55. I agree, Chino. I usually say, “I don’t know, but I believe . . .” whenever I am asked about it.

    BTW, if anyone commenting here has not watched the trailer for Margaret’s documentary that Kaimi included in #40, I recommend you do so. It is amazing to hear how the people most deeply affected by it respond(ed) to the question.

  56. #69: I don’t disagree. What you’ve described is the undeniable political usefulness of the formulation. However, where I part ways with #30 is that I suspect it’s no longer politically necessary to employ this formulation, and it should be retired.

  57. #70: There’s way too much agreement going on around here for my tastes, so I’m gonna sign off … anyway, you seem to be implying that I’d be better off checking out that trailer than rambling on here (grin), so off I go to do just that …

    Although, before I scoot, I’m just gonna copy and paste this from above …

    #23: Long time members in Brazil consistently refer to the time before OD2 as the “era of racism” and it is obvious that they are glad that it is in the past.

    Works for me. But, then again, so does tariff-free Brazilian ethanol … oh well, you gotta figure there’s always gonna be the random gringo arguing for the superiority of his home-grown North American formula …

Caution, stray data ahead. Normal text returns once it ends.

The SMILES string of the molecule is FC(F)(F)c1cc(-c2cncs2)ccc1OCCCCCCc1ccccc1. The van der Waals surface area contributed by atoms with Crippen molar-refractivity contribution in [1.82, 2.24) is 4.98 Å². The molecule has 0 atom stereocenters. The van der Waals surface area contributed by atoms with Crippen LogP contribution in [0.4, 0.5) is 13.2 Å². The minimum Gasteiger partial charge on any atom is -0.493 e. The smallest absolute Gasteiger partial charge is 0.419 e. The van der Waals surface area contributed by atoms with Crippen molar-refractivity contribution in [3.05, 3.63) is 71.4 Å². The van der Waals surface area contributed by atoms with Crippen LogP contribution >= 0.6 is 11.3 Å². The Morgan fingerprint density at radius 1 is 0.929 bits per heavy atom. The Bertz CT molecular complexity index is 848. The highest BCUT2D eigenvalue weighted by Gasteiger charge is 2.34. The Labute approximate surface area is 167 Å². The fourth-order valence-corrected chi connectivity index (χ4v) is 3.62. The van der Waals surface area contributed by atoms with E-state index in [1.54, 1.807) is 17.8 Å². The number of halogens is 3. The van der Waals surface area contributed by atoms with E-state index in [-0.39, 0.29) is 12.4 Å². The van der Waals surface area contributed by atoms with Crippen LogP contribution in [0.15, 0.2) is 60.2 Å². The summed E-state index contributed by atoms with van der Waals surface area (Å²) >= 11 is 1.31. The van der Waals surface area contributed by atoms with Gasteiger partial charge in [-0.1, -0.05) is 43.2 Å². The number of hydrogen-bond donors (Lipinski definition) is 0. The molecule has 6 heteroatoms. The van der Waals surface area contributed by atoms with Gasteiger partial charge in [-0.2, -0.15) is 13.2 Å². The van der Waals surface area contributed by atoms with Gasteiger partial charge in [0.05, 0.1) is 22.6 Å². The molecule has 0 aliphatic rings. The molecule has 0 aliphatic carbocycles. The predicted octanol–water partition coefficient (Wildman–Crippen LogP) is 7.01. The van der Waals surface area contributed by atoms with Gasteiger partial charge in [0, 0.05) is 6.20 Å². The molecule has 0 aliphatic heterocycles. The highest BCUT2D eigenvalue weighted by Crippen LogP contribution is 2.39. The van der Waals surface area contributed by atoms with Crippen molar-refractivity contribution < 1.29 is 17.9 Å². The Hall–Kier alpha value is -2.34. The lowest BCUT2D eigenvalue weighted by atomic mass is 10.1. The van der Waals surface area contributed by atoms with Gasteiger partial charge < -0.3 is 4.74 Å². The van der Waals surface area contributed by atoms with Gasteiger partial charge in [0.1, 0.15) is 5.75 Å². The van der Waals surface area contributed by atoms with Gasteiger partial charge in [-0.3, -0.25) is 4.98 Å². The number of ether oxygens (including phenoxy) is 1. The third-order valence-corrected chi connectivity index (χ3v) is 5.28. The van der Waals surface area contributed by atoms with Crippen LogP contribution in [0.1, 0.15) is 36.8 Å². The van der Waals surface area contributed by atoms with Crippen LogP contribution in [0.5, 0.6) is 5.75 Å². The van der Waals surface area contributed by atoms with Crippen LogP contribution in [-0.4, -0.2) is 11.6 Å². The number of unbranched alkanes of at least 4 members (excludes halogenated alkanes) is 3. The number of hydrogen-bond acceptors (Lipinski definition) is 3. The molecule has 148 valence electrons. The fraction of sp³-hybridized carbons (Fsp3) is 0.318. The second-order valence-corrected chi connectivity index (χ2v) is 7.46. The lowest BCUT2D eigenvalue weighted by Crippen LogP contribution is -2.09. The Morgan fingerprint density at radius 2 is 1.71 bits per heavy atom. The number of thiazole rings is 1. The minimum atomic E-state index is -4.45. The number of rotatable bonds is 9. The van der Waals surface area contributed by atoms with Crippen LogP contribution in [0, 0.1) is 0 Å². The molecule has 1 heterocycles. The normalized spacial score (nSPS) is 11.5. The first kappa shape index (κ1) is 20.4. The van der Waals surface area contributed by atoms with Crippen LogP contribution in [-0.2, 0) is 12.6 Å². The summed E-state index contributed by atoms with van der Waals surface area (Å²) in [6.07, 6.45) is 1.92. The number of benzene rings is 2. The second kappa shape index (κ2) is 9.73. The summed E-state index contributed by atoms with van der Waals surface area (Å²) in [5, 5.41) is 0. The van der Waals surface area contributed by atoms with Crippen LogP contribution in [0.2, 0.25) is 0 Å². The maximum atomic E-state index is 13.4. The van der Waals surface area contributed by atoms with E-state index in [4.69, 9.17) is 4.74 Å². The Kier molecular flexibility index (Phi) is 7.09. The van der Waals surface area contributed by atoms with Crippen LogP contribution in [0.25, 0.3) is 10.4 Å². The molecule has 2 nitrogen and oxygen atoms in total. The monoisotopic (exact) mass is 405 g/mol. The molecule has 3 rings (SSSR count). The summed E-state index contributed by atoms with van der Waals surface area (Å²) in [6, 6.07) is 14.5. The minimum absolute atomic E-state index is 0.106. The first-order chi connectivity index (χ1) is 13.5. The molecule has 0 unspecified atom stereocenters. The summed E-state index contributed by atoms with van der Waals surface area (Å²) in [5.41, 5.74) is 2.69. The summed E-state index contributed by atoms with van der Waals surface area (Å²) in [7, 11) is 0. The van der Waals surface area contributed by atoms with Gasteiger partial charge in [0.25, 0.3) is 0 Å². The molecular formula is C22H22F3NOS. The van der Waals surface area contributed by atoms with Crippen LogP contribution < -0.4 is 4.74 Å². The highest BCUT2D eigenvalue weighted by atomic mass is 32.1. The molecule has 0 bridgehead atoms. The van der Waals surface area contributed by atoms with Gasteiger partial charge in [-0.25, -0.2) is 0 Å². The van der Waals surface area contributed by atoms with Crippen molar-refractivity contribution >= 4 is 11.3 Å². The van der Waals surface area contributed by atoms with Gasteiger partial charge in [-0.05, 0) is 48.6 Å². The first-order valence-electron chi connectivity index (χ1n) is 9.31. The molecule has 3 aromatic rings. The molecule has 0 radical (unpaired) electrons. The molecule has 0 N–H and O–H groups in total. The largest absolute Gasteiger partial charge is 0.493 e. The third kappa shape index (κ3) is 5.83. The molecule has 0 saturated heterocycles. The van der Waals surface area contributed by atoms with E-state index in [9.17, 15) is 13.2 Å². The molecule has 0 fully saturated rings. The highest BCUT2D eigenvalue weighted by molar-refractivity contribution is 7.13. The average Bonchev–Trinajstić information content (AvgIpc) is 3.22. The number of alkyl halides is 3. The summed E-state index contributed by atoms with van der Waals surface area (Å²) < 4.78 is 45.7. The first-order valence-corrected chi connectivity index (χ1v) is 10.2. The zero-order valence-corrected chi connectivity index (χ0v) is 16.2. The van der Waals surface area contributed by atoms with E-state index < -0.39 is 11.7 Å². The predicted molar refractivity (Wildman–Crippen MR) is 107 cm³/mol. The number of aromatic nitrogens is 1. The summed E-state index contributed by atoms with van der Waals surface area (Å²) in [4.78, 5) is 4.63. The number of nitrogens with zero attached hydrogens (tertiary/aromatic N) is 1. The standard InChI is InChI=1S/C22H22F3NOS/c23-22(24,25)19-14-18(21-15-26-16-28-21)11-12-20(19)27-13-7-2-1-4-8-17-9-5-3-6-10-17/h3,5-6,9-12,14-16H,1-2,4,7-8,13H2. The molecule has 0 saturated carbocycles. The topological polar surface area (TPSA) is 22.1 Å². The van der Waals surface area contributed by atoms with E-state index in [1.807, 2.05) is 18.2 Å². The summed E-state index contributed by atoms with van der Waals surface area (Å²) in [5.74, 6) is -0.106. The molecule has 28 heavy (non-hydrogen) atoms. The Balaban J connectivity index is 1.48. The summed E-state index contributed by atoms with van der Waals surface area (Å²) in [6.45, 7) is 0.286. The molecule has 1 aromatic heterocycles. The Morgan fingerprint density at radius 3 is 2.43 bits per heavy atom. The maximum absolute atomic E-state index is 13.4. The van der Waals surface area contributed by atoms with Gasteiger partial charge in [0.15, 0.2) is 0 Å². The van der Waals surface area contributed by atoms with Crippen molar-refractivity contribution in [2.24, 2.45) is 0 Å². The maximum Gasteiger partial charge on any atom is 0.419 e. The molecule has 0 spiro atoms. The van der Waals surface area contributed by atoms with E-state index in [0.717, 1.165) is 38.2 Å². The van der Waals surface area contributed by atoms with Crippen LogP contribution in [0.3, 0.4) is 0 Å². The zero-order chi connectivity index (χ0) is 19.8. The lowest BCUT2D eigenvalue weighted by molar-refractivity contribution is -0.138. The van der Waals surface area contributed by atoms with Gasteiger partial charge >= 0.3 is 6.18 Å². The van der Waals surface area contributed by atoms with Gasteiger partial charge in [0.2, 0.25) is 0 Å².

58. Ray,

    Just so you know, I love your comments, generally. Your name is one of those I click on when I’m trying to decide where to go to find some good reading on the blogs.

    I was merely challenging the unspoken ramifications (as I see them) of the notion that the ban is rooted more in cultural influences than it is in revelation, that’s all.

    Sorry, I can be kind of a bulldog at times.

  59. I agree, Jack. I agree, Chino. I agree, Julie. I agree, Margaret. I agree so merrily, ’cause “We are a Happy Family”.

  60. Thanks for the review, Julie, and the discussion, everyone else.

    I was also deeply troubled by the ban and all of the answers I got from leaders, etc. were not at all satisfying.

    I grew up in rural Virginia and Maryland, so I had many African-American good friends. (One youth played football at Harvard.)

  61. #62 yes he was a methodist minister and when he first joined the church the only job he could get was as a night watchman. I was the district leader in Decatur when his wife was baptized in Florence. She was baptized several months after him.
    #51 I do not recal the Phipps clan